Just answer in a whisper: Can Connie be trusted?

January 06, 1995|By ROGER SIMON

Would you trust Connie Chung?

Under what circumstances?

Let's say you were on a sinking ship and there was only one life jacket left and you were wearing it.

And Connie comes up to you and says: "Gimme the jacket and I'll swim to the nearest lifeboat and then I'll row back for you."

Would you give her the life jacket?

You would?

In that case, I hope you are very good at treading water. For several months.

Because what happens if Connie swims for help and happens to meet O. J. Simpson's manicurist on the way? You think she isn't going to stop for an interview?

Connie is not only an anchorwoman for CBS but host of "Eye to Eye With Connie Chung." And why would anyone believe what a TV talk show host tells him?

Is there a talk show host out there who wouldn't have traded the plans to D-Day for an interview with Rommel?

TV news and tabloid news is virtually indistinguishable, and the juicier the stuff the better.

So when Chung interviewed Newt Gingrich's mother recently, here was the result:

Chung: Mrs. Gingrich, what has Newt told you about President Clinton?

Kathleen Gingrich: Nothing, and I can't tell you what he said about Hillary.

Chung: You can't?

Kathleen Gingrich: I can't.

Chung: Why don't you just whisper it to me, just between you and me.

Kathleen Gingrich: "She's a bitch." About the only thing he ever said about her. I think they had some meeting, you know, and she takes over.

For its part, the White House was quick to be totally unreasonable about what Mrs. Gingrich said.

White House spokeswoman Ginny Terzano said Wednesday: "We find that offensive. We absolutely expect more from the new Republican Congress and the speaker."

The new Republican Congress? How did it get into this? I thought this was the conversation between a boy and his mom.

In any case, I doubt that anyone in the White House is truly offended, including Hillary.

The word "bitch," while not very pretty, has lost much of its impact over the years (quite possibly from overuse.)

Last June, a woman in California sued her boss for $500,000 for giving her a novelty note pad inscribed "From the desk of the bitch" and for referring to her by that word repeatedly.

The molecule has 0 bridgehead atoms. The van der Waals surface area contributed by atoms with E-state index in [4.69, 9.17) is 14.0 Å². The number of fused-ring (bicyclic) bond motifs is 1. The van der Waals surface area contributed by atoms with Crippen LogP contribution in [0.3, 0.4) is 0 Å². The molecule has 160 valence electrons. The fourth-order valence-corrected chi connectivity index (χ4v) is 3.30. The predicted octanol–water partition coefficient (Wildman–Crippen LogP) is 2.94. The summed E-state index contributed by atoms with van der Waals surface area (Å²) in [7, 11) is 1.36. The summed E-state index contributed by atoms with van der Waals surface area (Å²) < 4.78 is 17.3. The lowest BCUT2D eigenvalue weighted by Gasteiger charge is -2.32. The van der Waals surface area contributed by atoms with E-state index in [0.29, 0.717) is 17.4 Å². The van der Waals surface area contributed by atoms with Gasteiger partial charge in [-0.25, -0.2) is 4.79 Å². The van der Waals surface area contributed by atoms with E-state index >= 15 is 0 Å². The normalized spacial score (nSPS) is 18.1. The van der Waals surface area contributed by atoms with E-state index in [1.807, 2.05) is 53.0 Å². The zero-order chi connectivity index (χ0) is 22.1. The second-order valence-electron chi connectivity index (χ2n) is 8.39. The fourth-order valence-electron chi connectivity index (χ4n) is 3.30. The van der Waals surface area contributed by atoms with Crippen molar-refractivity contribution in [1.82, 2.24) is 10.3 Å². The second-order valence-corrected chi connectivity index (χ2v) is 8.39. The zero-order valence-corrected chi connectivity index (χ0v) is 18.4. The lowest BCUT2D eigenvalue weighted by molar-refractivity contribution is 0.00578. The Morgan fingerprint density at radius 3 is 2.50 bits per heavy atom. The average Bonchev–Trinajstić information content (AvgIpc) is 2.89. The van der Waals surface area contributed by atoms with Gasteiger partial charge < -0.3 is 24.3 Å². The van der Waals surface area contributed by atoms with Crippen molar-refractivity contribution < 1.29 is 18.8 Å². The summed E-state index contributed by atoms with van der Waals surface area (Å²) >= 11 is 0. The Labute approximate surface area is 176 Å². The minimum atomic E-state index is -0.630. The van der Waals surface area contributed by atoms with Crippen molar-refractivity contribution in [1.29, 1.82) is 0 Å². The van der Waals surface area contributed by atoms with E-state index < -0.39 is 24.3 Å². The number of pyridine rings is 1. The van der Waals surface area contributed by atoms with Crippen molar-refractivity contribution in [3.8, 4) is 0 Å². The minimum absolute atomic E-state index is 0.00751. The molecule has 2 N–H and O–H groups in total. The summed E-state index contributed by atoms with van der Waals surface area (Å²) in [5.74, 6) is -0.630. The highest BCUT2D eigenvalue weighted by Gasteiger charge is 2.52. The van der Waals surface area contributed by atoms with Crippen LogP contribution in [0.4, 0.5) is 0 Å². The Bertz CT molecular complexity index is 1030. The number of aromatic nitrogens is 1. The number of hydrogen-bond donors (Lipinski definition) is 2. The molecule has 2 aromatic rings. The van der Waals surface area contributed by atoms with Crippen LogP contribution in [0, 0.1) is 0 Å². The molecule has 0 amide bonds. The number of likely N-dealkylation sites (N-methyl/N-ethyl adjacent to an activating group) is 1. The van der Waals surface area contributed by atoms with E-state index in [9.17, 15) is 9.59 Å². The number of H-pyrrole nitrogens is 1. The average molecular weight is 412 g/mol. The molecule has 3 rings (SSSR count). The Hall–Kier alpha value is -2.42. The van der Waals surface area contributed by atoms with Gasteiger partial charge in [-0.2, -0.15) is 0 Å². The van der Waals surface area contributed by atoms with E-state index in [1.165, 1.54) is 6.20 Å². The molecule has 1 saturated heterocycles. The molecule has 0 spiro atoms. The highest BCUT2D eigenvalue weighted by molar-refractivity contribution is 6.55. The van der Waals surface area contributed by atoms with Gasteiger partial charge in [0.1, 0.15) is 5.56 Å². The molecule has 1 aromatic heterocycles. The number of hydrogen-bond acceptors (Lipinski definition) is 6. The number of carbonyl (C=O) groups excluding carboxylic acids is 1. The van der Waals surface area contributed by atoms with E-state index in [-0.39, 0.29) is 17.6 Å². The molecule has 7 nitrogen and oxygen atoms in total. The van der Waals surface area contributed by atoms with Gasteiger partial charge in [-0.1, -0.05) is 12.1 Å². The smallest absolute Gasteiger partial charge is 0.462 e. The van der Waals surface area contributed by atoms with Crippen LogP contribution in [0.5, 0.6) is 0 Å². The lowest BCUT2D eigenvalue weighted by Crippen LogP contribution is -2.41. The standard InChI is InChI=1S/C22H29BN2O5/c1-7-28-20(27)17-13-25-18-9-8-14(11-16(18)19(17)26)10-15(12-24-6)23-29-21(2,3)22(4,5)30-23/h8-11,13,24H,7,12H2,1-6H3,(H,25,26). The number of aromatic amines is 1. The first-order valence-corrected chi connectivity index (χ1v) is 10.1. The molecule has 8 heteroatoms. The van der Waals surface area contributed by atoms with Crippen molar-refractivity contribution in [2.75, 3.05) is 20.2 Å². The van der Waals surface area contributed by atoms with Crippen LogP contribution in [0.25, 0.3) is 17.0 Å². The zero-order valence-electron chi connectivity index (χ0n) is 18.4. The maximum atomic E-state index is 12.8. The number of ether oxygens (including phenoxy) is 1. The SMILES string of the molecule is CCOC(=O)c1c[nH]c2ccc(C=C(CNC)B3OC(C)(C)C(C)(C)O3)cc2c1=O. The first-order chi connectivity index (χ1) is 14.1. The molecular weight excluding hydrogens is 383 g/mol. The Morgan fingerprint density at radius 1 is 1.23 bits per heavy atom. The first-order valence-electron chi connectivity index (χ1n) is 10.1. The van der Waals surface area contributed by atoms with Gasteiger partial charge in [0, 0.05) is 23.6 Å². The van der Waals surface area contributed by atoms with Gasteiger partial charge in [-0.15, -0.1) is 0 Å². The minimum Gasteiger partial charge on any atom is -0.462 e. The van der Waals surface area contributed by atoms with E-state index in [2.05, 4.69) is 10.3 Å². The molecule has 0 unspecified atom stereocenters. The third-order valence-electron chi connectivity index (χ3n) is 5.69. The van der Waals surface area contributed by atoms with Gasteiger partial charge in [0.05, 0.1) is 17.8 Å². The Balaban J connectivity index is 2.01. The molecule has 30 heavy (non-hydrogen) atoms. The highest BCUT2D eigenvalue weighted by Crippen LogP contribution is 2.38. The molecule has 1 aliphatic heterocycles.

But, as it turned out, the insulting note pad was selected by another female employee, and the jury took seven hours to reject the suit and find that calling the woman a bitch did not amount to gender discrimination.

A decade ago, the word still had some punch. In 1984, Barbara Bush could not bring herself to speak it, though the result was the same.

She told a reporter that Geraldine Ferraro, who was then running against her husband for vice president, was a "$4 million -- I can't say it, but it rhymes with rich."

("Why is that nice old lady calling me a bitch?" Ferraro asked an aide.)

Mrs. Bush was forced to apologize, but remained furious for years at the reporter who used her quotation. She thought he should have treated it as off the record, even though she had not asked him to.

But Barbara Bush made the reference knowingly and of her own free will. Kathleen Gingrich may have been tricked. Her son certainly thinks so, and so do I.

"I think it is unprofessional and frankly pretty despicable to go to a mother, who is not a politician in public life, and say, 'whisper to me' and then share it with the country," Newt said. "She owes an apology to my mother, the president and the country."

But not to Hillary? I guess her name must have slipped Newt's mind.

In any case, the whole incident may not be so terrible.

According to Webster's Third New International Dictionary, bitch does have some derogatory meanings such as a "lewd or immoral woman" and a "malicious, spiteful or domineering woman."

But it is also can mean "a makeshift lamp consisting of a can or cup of grease with a wick of twisted rag used in pioneer western No. America."

So Newt can claim he merely was calling Hillary illuminating.

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